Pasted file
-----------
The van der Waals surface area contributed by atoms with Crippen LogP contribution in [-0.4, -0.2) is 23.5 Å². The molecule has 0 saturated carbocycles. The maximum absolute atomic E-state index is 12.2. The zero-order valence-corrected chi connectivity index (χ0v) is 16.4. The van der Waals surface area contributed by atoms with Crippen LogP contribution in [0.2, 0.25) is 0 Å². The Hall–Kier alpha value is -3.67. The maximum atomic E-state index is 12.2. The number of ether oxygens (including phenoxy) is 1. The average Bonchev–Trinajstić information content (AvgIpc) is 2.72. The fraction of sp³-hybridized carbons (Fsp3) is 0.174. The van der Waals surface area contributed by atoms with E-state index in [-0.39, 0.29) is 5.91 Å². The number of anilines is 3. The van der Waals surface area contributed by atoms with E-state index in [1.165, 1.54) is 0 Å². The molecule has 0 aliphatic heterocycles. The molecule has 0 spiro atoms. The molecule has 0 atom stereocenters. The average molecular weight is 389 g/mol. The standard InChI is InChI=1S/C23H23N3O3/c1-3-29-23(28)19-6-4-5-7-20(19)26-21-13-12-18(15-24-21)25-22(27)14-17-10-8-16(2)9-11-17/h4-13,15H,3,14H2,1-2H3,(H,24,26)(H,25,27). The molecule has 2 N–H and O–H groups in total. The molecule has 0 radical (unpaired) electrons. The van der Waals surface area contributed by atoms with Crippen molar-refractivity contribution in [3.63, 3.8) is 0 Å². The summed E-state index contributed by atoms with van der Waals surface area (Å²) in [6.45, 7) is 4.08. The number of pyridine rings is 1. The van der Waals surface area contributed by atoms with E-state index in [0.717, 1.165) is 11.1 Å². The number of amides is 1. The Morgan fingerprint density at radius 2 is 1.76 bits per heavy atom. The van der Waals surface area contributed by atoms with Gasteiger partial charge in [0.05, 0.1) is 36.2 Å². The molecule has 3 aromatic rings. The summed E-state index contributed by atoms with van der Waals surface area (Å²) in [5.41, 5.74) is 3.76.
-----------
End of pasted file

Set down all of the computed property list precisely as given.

The van der Waals surface area contributed by atoms with Crippen LogP contribution in [-0.4, -0.2) is 23.5 Å². The molecule has 0 saturated carbocycles. The maximum absolute atomic E-state index is 12.2. The zero-order valence-corrected chi connectivity index (χ0v) is 16.4. The van der Waals surface area contributed by atoms with Crippen LogP contribution in [0.2, 0.25) is 0 Å². The Hall–Kier alpha value is -3.67. The maximum atomic E-state index is 12.2. The number of ether oxygens (including phenoxy) is 1. The average Bonchev–Trinajstić information content (AvgIpc) is 2.72. The fraction of sp³-hybridized carbons (Fsp3) is 0.174. The van der Waals surface area contributed by atoms with E-state index in [-0.39, 0.29) is 5.91 Å². The number of anilines is 3. The van der Waals surface area contributed by atoms with E-state index in [1.165, 1.54) is 0 Å². The molecule has 0 aliphatic heterocycles. The molecule has 0 spiro atoms. The molecule has 0 atom stereocenters. The average molecular weight is 389 g/mol. The standard InChI is InChI=1S/C23H23N3O3/c1-3-29-23(28)19-6-4-5-7-20(19)26-21-13-12-18(15-24-21)25-22(27)14-17-10-8-16(2)9-11-17/h4-13,15H,3,14H2,1-2H3,(H,24,26)(H,25,27). The molecule has 2 N–H and O–H groups in total. The molecule has 0 radical (unpaired) electrons. The van der Waals surface area contributed by atoms with Crippen molar-refractivity contribution in [3.63, 3.8) is 0 Å². The summed E-state index contributed by atoms with van der Waals surface area (Å²) in [6.45, 7) is 4.08. The number of pyridine rings is 1. The van der Waals surface area contributed by atoms with E-state index in [0.717, 1.165) is 11.1 Å². The number of amides is 1. The Morgan fingerprint density at radius 2 is 1.76 bits per heavy atom. The van der Waals surface area contributed by atoms with Gasteiger partial charge in [0.05, 0.1) is 36.2 Å². The molecule has 3 aromatic rings. The summed E-state index contributed by atoms with van der Waals surface area (Å²) in [5.41, 5.74) is 3.76.